*Small Health Plans are defined in the Code of Federal Regulations Title 45, Part 160.103 as health plans with annual receipts of $5 million or less.

General Compliancy to the HIPAA Standards

SpEd Forms has always Believed in Keeping Private Information Private
There are several sections concerning SpEd Forms in the Final Rule of Administration Simplification. MA Forms is a prime example of software that utilizes all aspects of this Final Rule. While implementing safeguards for Privacy and Security, MA Forms has also taken advantage of the Electronic Health Care Transactions and Code Sets and is ready to accept transfers with the National Provider Identifier. When you type the “s” inhttps:// while navigating to your SpEd Forms website, the “s” is taking you to a secure website. SpEd Forms has already taken the steps needed to keep the information you type into SpEd Forms as secure as possible and when you click on the “Save” button, the data that is transferred to your SpEd Forms Server is using the highest level of encryption possible in the industry.

How Will These Standards Effect SpEd Forms Users?

SpEd Forms Users must take any necessary precautions on their own computers
Individual school districts may want to review how the privacy and security standards are being implemented on individual workstations and/or what measures are being taken to ensure that privacy and security standards are being met on each personal computer. Example: When MA Billers are saving batch files to a folder on their workstation, make sure this folder is not shared on the network.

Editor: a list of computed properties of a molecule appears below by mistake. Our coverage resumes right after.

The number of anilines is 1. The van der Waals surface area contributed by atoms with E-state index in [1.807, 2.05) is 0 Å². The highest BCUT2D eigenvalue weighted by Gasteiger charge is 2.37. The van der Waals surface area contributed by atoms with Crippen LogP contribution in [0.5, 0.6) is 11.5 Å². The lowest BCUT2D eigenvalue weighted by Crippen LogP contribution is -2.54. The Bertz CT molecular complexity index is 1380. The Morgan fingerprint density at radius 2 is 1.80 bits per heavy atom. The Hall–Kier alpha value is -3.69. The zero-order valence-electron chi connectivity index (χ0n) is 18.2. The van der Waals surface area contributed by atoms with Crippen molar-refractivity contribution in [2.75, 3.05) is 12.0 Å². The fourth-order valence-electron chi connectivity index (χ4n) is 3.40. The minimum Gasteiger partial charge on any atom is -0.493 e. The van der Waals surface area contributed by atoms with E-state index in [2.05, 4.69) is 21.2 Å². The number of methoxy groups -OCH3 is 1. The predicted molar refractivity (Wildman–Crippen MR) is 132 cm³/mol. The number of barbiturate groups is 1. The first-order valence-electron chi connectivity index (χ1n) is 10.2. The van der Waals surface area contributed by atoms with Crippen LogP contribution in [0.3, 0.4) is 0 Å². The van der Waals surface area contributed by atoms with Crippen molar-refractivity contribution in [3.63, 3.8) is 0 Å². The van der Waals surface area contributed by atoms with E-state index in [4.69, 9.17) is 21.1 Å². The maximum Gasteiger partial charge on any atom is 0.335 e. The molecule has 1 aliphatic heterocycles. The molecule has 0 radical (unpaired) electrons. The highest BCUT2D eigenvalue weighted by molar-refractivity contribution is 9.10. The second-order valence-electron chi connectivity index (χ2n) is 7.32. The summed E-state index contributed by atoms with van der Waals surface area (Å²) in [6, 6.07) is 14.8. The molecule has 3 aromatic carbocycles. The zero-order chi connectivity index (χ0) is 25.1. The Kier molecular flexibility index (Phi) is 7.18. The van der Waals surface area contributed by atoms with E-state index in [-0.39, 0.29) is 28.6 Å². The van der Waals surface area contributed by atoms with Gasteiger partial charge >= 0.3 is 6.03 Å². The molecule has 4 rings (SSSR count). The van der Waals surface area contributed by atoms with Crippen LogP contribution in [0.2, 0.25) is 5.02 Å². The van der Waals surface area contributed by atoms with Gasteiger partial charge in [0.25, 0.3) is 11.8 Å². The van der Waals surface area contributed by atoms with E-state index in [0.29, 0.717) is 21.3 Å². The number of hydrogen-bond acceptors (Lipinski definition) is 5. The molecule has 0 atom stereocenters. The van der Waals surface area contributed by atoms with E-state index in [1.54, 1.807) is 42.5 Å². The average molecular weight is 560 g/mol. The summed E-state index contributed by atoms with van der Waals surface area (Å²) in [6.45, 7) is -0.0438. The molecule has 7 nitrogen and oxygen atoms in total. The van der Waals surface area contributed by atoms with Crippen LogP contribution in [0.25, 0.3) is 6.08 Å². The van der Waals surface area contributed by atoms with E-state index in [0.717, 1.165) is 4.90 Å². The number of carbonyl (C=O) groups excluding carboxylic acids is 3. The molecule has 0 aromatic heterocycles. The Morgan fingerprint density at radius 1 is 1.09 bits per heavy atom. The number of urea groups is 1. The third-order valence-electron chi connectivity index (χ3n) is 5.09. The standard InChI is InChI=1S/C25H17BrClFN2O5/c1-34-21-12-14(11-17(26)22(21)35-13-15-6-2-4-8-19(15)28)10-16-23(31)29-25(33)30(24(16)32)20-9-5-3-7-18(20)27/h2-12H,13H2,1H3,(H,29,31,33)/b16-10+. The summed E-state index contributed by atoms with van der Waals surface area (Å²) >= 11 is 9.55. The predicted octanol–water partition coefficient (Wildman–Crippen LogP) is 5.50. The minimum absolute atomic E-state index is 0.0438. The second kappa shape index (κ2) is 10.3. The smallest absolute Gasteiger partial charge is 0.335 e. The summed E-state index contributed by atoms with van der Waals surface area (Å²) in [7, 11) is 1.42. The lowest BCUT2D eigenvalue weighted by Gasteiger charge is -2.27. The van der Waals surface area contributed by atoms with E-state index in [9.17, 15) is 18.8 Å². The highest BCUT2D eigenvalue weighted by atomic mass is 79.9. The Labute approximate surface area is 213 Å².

Are workstations that are being used to save student data accessible to other teachers, students or even the general public? Is the software on these workstations secured with individual usernames and passwords that have to be typed in every time (not passwords that are conveniently saved)?
Make sure to choose the right medium when transferring private data
Individual school districts may also want to review how the privacy and security standards are being implemented in the way that the data is being transferred. While a particular form may be well suited to follow all HIPAA standards, the way that you send the data may not. Example: Sending your data through email or FTP (File Transfer Protocol) can potentially be seen by others but secure technologies such as HTTPS, WebDAV, SSL and SFTP (Secure File Transfer Protocol) may fall within HIPAA standards.